Reverend Claire Ranna Sermon | Congregation Beth Am

Reverend Claire Ranna Sermon

By Reverend Claire Ranna on
August 31, 2018

Once upon a time, my family, like that of many of the families here in Silicon Valley, might have identified as spiritual but not religious, though be totally honest I’m not entirely sure about the spiritual part. Up until I was about seven years old, Sunday mornings were for Dunkin Donuts and cartoons, and Friday nights were for little league and The X Files. But as I entered second grade, my mom began to feel a yearning for a community of faith. We lived in Shaker Heights, Ohio, which meant, among other things, that a lot of her friends were Jewish, so as she set off in search of a spiritual home for herself and her three kids, we visited reform and conservative synagogues in addition to Lutheran, Catholic, Episcopal, Methodist, and even one Baptist Church. I remember it as a time marked by those weird coloring books they used to give kids in the pews, and was glad to realize, based on their frequent appearance at social gatherings after worship, that going religious would not mean giving up donuts. In the end, we were either going to be Episcopalians or reform Jews, and it was only because at that particular moment in time in our particular town, the local Episcopal parish happened to have a stronger youth program than the local synagogue that we ended up getting baptized, and, by extension, that I stand before you in today in such fashionable neck-wear.


When I entered the formal ordination process in my early twenties, I found myself telling that story a lot: to my priest and my local discernment committee; to friends who were baffled by my Church habit; to Diocesan bodies and my Bishop. So it surprised me how shy I felt telling it soon after arriving at Yale Divinity School, sipping coffee one morning after worship with some classmates and our Dean. I was nervous that my new friends - who seemed, you know, super Churchy, as I’m sure I did to them – and even more so my Dean, would think I was over-emphasizing the role of chance in the development of my faith and making light of the role of choice. So I was tremendously relieved when my Dean responded, “well, that’s not too surprising. After all, Episcopalians have much more in common with reform Jews than, say, evangelical Christians. Look at how we interpret scripture, our social ethics, and our sense of
collective identity.” It may or may not surprise you that most Episcopalians would agree with him.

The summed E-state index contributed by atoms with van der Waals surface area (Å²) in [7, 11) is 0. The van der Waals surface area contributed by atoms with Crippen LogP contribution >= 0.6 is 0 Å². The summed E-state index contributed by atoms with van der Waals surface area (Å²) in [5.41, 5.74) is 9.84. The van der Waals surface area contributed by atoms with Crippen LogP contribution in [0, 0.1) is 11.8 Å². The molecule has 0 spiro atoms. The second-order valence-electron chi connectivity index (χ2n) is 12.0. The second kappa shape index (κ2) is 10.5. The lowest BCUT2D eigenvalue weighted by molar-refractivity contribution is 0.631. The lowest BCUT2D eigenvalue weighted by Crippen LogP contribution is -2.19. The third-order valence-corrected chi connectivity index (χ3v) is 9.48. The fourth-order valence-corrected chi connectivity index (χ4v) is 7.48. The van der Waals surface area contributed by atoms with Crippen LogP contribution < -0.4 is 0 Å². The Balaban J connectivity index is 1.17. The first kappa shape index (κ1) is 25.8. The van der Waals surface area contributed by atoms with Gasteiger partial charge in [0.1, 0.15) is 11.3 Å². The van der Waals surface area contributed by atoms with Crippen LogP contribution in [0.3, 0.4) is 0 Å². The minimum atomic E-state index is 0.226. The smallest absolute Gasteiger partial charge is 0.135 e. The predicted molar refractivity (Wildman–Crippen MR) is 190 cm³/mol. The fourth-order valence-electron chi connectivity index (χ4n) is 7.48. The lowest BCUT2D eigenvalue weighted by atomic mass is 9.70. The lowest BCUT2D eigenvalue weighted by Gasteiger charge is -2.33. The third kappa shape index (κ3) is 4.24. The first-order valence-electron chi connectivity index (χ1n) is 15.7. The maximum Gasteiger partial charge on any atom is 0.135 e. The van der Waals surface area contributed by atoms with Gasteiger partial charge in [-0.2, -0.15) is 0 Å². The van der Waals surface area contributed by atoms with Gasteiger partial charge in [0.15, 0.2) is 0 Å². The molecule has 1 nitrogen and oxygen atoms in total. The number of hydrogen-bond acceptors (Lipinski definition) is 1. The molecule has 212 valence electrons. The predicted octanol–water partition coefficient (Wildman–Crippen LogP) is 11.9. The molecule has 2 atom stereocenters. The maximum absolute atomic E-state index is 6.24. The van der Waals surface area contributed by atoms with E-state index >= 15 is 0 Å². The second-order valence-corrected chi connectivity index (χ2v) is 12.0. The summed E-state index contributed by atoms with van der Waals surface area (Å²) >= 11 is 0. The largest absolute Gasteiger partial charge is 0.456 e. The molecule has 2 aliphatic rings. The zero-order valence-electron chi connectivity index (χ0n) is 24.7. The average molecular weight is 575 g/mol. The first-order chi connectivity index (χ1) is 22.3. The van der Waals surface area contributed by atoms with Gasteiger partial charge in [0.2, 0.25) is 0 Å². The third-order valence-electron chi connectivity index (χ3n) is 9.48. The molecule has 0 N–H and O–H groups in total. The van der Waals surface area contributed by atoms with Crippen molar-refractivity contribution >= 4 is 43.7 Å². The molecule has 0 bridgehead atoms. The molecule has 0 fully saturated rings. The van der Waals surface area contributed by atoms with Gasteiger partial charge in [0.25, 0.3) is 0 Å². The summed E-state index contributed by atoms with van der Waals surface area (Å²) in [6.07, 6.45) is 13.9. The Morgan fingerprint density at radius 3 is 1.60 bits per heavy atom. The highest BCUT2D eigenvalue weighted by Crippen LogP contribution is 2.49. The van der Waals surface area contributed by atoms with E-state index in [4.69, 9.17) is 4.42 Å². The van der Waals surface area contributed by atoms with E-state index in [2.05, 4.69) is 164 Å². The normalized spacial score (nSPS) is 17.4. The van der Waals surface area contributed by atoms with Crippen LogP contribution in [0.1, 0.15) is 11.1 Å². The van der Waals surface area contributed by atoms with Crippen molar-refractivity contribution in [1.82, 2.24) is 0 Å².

Between 1910 and 1915, a series of twelve books called The Fundamentals was published by the Bible Institute of Los Angeles. This undertaking was funded by two conservative brothers, the Miltons. It was a massive theological task and a triumph of modern marketing. The articles were accessible to the average reader, targeted a popular audience, and were crafted to be emotionally compelling. They spread like wildfire – the 20th century equivalent of going viral. Soon the inerrancy of scripture, the virgin birth of Jesus, substitutionary atonement, the bodily resurrection, and the literal truth of Jesus’ miracles were widely understood as “the fundamentals” of the Christian faith in America.
The Episcopal Church never embraced the fundamentalist message, which reduces the rich and vast diversity of our tradition to a handful of intellectual presuppositions, as though “belief” is something that happens only in our heads and not our hearts, our hands, our homes, our hopes, and our hurts. At our best, we Episcopalians strive to live not by what two brothers a hundred years ago thought were fundamentals, but by the teachings of our sacred texts and in particular and that one radical prophet, Jesus, who was deeply shaped by his own Jewish heritage.


When I invited Rabbi Prosnit to speak at Christ Church a few months ago about Passover, he talked about “choice through knowledge” being a defining feature of reform Judiasm. Episcopalians have a similar way of talking about how we know what we know and why we do what we do. We call it the three-legged stool of scripture, tradition and reason, saying the Bible and our history must always be interpreted through our learned experience and rigorous reflection. Which is all to say that, by bringing our whole selves to bear on the most important questions of our faith, we strive to be more concerned with God’s fundamentals than anyone else’s.
But there’s the rub: because God didn’t give us cliff notes and bullet points but a sacred collection of stories: vast and varied, contradictory and compelling, enlivening and enraging. More a library where we encounter one another and our not always endearing past with wide-eyed wonder than some rule book. And God isn’t only interested in our heads, but our whole and embodied selves. And given countless opportunities to teach his disciples the fundamentals of the faith, Jesus seems far less interested in what those around him thought than in how they